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Insight into Brexit’s Threat to Insurance Contracts

Insight into Brexit’s Threat to Insurance Contracts
  • United Kingdom
  • Brexit
  • Insurance and reinsurance
  • Financial services


Gabriel Bernardino, Chairman of the European Insurance and Occupational Pensions Authority (“EIOPA”) announced recently at a conference on global insurance supervision that EIOPA would be setting its sights on how Brexit may affect market stability and consumers. Bernardino stated EIOPA intends to thoroughly analyse issues such as continuity of existing insurance contracts, data flows and supervisory co-operation between watchdogs. The content of his speech was recently published on EIOPA’s website.

This is of particular interest given the insurance industry’s concerns surrounding the significant number of existing insurance contracts which have a lifespan beyond Brexit in March 2019. There are also concerns that without a deal being done between the UK and the EU to secure the validity of pre-Brexit cross-border contracts after Brexit, insurance companies are at risk of breaking the law should they then make payments pursuant to those contracts of insurance.

With Brexit in mind, Bernardino also made reference to the Opinion issued by EIOPA in July 2017. This discussed EIOPA’s principles in relation to authorisation and approvals, governance and risk management, outsourcing of critical and important activities as well as on-going supervision including monitoring. Bernardino re-emphasised EIOPA’s position that “it expects undertakings to show an appropriate level of corporate substance and not display characteristics of an empty shell. The supervisors should carefully scrutinise any transfer of risks and require a minimum retention of risks from the authorised undertaking. As an indication, a minimum retention of 10 % of the business written could be envisaged.”

He went on to state that outsourcing of undertakings’ important functions should be subject to the full responsibility of the management body for the outsourced activity and should not:-

• materially impair the quality of governance;

• increase operational risk;

• impair the ability of supervisors to monitor compliance; or

• undermine continuous and satisfactory service to policyholders.

He said the principles set out in the Opinion will support national supervisory authorities to secure sound and convergent practices, with sound supervision demanding the appropriate location of management and key functions. “Empty shells or letter boxes are not acceptable.”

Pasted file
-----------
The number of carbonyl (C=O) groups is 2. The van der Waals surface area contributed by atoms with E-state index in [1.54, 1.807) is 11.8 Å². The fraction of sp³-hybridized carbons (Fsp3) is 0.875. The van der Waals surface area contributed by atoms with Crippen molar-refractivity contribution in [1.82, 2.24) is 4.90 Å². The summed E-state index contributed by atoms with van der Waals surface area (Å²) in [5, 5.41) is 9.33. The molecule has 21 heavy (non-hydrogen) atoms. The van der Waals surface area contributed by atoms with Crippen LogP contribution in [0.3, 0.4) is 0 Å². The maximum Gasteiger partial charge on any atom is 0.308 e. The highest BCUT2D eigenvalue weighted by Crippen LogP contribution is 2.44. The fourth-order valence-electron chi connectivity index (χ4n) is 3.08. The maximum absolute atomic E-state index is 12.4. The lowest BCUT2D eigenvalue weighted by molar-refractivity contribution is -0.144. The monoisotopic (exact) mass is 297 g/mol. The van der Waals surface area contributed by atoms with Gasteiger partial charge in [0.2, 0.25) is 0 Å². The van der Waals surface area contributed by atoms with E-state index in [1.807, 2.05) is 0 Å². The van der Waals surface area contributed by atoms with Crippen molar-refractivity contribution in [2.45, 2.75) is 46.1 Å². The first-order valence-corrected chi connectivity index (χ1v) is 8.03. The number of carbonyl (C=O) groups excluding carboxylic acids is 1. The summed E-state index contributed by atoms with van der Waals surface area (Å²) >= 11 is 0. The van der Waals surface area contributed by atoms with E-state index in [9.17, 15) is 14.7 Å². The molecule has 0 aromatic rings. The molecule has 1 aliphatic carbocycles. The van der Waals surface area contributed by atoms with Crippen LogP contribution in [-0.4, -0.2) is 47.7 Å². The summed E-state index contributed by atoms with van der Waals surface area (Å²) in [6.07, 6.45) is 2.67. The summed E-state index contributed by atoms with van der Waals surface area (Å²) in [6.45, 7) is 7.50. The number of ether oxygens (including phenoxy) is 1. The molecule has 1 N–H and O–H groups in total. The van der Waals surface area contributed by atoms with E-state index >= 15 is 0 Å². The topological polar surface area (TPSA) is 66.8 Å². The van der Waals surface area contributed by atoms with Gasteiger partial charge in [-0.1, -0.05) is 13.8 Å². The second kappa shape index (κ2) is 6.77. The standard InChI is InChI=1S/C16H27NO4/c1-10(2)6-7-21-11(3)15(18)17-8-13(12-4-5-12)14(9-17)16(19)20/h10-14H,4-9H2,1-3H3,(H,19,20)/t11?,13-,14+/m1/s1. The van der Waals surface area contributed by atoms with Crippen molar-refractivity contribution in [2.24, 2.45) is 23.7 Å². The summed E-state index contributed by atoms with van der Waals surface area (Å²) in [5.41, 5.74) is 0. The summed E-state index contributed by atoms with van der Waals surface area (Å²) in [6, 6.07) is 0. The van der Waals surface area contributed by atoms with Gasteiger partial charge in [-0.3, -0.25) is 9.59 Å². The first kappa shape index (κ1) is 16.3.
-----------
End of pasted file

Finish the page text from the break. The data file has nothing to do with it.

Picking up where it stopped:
Meanwhile, Insurance Europe have also published their views on contractual continuity post-Brexit, in a position paper published on 11 September. In the paper, Insurance Europe highlight the challenges presented to the (re)insurance sector by Brexit in servicing (re)insurance contracts which have been written on a cross-border basis under passporting, and would be rendered unlawful on the date of the UK’s withdrawal. Insurance Europe highlight that, if (re)insurers are prohibited from servicing existing contracts (ie. by accepting premium payments or by paying claims) due to the legal and regulatory changes, this may lead to severe consumer detriment unless appropriate arrangements are made.

In the paper, Insurance Europe recommend a grandfathering arrangement for current long-term (re)insurance contracts as the most appropriate means of protecting citizen’s rights. They suggest that the grandfathering provision should go beyond just affirming existing contractual rights and should also maintain continuity of supervisory standards relating to insurance contracts.

Insurance Europe consider grandfathering to be the best solution because it provides a permanent solution which will run-off naturally as contracts expire. Other potential options described are transfers, either of individual policies or books of policies, or reliance on transitional measures. The paper highlights the issues with both of these alternatives, noting that transfers can be complex, lengthy and potentially require approval of courts, supervisory authorities and/or customers. Transitional arrangements, on the other hand, are expected to last for a 2/3 year period, which is insufficient given that insurance contracts, and in particular reinsurance contracts, will often have decades left to run.

The Insurance industry appears to have set an informal deadline of November to know whether an agreement can be reached with the EU with regard to these issues. Without such an agreement, we expect to see contingency plans being put into action in order to safeguard the continuity of contractual arrangements ahead of Brexit.